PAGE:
The Phonovision discs are all similar indicating they come from a common source. They are all single-sided pressings (two copies of RWT620-11 exist) and resemble 10-inch diameter 78rpm wax audio discs. each lasting about 3 minutes. The label from the earliest recording is shown on the left. Two more of the five discs have a label just like this. The label is a standard ‘Test Record’ label from the Columbia Graphophone Company complete with date and catalogue number. The catalogue information for all five of the discs is shown below together with a 14 second extract. (These audio clips are from my original transfers made between 1982 and 1987. In 1996 all but one of the Phonovision discs were archivally transferred by Symposium Records for the Science Museum.)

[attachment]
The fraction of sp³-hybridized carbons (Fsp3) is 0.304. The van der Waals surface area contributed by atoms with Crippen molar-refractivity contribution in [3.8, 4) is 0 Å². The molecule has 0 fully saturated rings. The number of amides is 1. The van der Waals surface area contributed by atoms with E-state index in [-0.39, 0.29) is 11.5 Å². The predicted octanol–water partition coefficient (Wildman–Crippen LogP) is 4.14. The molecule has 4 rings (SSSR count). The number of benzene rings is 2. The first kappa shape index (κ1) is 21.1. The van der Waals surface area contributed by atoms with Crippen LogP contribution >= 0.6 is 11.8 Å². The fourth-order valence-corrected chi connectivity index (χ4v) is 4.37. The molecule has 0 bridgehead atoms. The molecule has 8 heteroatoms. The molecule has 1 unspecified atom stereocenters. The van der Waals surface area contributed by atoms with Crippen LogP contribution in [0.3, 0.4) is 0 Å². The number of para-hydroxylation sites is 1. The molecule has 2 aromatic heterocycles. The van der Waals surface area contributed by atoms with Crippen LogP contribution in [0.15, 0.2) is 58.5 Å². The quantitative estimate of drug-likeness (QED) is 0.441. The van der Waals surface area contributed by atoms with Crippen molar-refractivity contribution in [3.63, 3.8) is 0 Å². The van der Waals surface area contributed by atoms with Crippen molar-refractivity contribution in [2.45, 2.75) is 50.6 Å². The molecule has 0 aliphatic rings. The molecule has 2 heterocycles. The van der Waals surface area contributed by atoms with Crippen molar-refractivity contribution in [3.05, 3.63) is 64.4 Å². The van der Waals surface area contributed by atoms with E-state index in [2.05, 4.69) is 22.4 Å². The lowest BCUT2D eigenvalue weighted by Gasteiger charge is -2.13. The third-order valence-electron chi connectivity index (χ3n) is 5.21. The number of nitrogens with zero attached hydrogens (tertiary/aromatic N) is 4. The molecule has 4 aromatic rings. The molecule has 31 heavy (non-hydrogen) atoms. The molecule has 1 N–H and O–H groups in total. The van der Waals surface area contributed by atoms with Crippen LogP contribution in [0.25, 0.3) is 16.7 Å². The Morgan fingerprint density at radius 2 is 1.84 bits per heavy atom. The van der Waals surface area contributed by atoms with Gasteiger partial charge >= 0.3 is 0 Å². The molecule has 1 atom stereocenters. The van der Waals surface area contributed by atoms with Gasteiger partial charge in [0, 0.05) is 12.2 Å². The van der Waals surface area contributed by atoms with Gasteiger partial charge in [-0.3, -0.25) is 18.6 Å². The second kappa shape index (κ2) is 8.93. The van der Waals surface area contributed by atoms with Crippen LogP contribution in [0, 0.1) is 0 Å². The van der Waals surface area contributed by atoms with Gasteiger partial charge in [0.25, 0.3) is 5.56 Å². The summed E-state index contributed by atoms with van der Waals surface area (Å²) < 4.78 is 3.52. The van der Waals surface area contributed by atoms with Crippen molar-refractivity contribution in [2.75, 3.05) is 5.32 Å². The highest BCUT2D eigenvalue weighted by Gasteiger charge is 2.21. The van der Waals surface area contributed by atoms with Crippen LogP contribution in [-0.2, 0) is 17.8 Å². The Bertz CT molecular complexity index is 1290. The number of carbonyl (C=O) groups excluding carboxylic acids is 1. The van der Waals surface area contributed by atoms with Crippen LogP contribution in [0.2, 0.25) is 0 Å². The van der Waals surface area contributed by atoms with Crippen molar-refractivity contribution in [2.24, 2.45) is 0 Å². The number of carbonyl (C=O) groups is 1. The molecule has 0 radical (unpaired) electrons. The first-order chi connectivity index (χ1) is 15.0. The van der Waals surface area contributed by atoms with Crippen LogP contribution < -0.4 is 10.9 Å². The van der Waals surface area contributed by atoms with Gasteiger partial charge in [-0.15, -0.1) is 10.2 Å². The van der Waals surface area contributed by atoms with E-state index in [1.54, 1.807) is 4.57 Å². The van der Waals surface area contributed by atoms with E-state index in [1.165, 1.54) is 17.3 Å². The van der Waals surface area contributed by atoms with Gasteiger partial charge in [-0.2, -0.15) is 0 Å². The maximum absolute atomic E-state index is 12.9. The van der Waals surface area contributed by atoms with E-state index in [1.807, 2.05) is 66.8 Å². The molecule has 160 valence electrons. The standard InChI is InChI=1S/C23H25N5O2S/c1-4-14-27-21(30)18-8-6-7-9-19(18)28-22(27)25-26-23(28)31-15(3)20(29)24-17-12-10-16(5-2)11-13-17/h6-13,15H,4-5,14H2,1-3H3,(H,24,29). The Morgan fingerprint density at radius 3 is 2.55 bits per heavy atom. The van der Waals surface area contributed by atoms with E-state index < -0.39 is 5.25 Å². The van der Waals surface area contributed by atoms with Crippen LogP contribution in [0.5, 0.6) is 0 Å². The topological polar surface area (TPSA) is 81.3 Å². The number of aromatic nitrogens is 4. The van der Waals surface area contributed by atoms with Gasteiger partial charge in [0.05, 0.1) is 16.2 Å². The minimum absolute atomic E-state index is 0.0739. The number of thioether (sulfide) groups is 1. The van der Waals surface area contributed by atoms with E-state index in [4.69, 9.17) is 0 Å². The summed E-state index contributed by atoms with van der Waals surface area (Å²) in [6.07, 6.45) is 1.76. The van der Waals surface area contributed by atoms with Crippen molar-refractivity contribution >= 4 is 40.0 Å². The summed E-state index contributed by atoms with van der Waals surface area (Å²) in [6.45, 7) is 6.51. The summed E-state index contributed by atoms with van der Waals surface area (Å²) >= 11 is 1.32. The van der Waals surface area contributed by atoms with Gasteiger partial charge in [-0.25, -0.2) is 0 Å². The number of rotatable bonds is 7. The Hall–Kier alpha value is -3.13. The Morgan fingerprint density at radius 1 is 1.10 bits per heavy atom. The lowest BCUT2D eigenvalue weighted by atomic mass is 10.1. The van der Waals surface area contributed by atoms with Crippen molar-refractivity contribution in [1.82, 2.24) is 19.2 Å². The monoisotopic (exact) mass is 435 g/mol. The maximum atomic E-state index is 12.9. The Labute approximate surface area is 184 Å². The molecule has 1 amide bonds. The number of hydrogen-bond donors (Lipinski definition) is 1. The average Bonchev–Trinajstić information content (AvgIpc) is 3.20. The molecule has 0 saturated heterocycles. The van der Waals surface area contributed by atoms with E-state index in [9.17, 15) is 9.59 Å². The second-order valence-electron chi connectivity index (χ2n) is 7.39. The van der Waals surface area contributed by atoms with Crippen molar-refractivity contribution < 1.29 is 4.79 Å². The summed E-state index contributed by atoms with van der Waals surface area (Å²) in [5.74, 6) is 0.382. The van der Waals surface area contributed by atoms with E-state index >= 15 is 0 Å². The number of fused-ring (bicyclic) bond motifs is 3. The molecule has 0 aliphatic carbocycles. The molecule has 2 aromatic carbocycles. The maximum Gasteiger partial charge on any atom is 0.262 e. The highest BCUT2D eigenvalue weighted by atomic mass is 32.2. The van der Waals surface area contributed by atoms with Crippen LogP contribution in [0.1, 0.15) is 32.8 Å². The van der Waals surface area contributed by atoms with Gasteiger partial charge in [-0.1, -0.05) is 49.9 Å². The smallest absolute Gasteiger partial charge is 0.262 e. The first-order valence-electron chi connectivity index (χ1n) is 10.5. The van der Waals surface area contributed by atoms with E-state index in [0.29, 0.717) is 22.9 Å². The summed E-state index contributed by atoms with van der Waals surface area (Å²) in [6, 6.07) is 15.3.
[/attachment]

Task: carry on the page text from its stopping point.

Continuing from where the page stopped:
|20-Sep-1927||Dummy Head with large speed fluctuations.
This was Ben Clapp’s disc, believed to have been used as a tuning signal in late 1927 during tests leading to the event of witnessed Transatlantic TV in Feb 1928.
|10-Jan-1928||Man’s Head in Motion marred by over-modulation|
|no date||Man’s Head in Motion marred by amplifier resonance|
|10-Jan-1928||Man’s Head in Motion|
|28-Mar-1928||‘Miss Pounsford’ with fast timebase resonance|
The catalogue number appears to act as a reference number to a particular recording session. Since the catalogue numbers of the two discs dated 10-Jan-1928 differ only in the last number, this may well indicate the ‘take’ in the recording session.
The dates on the labels are assumed to be genuine recording or pressing dates. A photo of another pressing of the disc dated 28th March 1928 appears in ‘Television’ magazine July 1928 supporting the genuine nature of the disc dates.
When you look at the discs there is the pattern caused by the video signal being synchronised to the rotation of the disc. This radial pattern is reminiscent of a CAV Laserdisc. It does not appear on the subsequent Major Radiovision or Silvatone recording as Phonovision uniquely was planned to have synchronisation of the picture from the disc itself.